How do we drive large-scale change during moments of crisis? How do we use this election to do so? Well, voting third party or even just honestly portraying Obama’s policy architecture is a good way to identify to ourselves and each other who actually has the integrity to not cave to bullying…. We need to put ourselves into the position to be able to run the government.
After all, if a political revolution came tomorrow, could those who believe in social justice and climate change actually govern?
[If we had had more courage, we could have] reorganized our politics. Instead the oligarchs took control, because we weren’t willing to face them down when we needed to show courage. So now we have the worst of all worlds, an inevitably worse crisis and an even more authoritarian structure of governance.
The reason to advocate for a third-party candidate is to build the civic muscles willing to say no to the establishment in a crisis moment we all know is coming. Right now, the liberal establishment is teaching its people that letting malevolent political elites do what they want is not only the right path, it is the only path. Anything other than that is dubbed an affront to common decency. Just telling the truth is considered beyond rude.
We can do this. And the moments to let us make the changes we need are coming. There is endless good we can do, if enough of us are willing to show the courage that exists within every human being instead of the malevolence and desire for conformity that also exists within every heart.
Systems that can’t go on, don’t. The political elites, as much as they kick the can down the road, know this. The question we need to ask ourselves is, do we?
One of the main reasons to vote for a third party candidate is that the broken two-party system will never change unless third parties get more backing.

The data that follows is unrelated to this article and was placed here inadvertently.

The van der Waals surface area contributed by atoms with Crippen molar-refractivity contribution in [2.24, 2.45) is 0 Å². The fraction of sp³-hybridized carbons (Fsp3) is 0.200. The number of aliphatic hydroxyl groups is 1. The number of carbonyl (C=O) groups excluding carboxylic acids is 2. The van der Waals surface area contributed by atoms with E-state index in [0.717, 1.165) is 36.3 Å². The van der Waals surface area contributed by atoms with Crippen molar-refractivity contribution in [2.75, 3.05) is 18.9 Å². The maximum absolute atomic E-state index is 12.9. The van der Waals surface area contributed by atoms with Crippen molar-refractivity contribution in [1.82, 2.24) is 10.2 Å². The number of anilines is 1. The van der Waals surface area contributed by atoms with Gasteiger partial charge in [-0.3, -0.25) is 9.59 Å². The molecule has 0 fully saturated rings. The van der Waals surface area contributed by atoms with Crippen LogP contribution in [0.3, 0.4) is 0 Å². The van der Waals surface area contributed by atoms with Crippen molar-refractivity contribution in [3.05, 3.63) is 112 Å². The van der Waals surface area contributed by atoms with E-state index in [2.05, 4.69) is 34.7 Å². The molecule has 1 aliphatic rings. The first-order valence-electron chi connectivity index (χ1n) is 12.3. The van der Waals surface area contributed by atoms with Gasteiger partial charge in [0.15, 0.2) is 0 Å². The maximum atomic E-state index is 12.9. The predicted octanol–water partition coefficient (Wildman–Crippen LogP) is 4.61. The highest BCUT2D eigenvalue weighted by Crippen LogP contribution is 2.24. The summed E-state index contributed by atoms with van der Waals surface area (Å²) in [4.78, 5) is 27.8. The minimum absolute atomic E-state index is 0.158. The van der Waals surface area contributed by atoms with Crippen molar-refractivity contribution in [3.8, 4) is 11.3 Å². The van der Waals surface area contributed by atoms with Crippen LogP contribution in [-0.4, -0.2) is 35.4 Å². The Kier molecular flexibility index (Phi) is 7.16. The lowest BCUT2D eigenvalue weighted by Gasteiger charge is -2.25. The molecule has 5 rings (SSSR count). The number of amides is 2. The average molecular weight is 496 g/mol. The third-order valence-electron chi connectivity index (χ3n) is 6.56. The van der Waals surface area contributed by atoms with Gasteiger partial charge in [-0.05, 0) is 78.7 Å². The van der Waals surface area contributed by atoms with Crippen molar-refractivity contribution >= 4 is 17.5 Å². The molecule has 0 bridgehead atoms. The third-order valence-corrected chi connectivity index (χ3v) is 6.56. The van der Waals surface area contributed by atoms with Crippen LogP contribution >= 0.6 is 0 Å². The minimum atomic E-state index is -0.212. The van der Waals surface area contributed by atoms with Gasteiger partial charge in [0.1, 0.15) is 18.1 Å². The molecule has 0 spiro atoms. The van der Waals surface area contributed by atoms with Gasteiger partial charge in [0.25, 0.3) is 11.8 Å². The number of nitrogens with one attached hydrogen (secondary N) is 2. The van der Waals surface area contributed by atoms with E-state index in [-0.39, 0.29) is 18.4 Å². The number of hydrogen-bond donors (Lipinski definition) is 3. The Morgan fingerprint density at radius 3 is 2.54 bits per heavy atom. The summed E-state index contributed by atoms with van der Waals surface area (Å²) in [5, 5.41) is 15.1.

If 5% of the American people vote for a third party candidate, that candidate will receive government matching funds, which will give them a better shot at competing.
Moreover, a showing of 5% or more would create buzz and start a self-fulfilling dynamic of lending credibility and a sense of possibility for a third party.
But do any third party candidates have a chance of getting 5% of the vote?
Yes … Gary Johnson.
In fact, polls show that Johnson might reach 5%. A September CNN/ORC International poll showed that 3% of likely voters and 4% of registered voters say they’d vote for Johnson. A Reason-Rupe poll the same month showed Johnson raking in 6% of likely voters.
Those polls were taken before Ron Paul convinced his supporters that he’s out of the race, and before he virtually endorsed Johnson.
Moreover – since the polls were taken – Johnson has gotten on the ballot in 48 states … and won the right for write-in votes for Johnson to be counted in the remaining 2.
Ron Paul supporters can, of course, write in Paul on the ballot. But a write-in vote for Paul will not be counted in most states.
And since he is not affiliated with any party at this point – and since even he will likely himself vote for Johnson – a vote for Paul will not help any third party. No wonder many diehard Paul fans are announcing that they’re going with Johnson.
As such, I’m voting for Gary Johnson.
Postscript: Johnson is not perfect, but he is solid on issues of civil rights, liberty, peace and fiscal responsibility.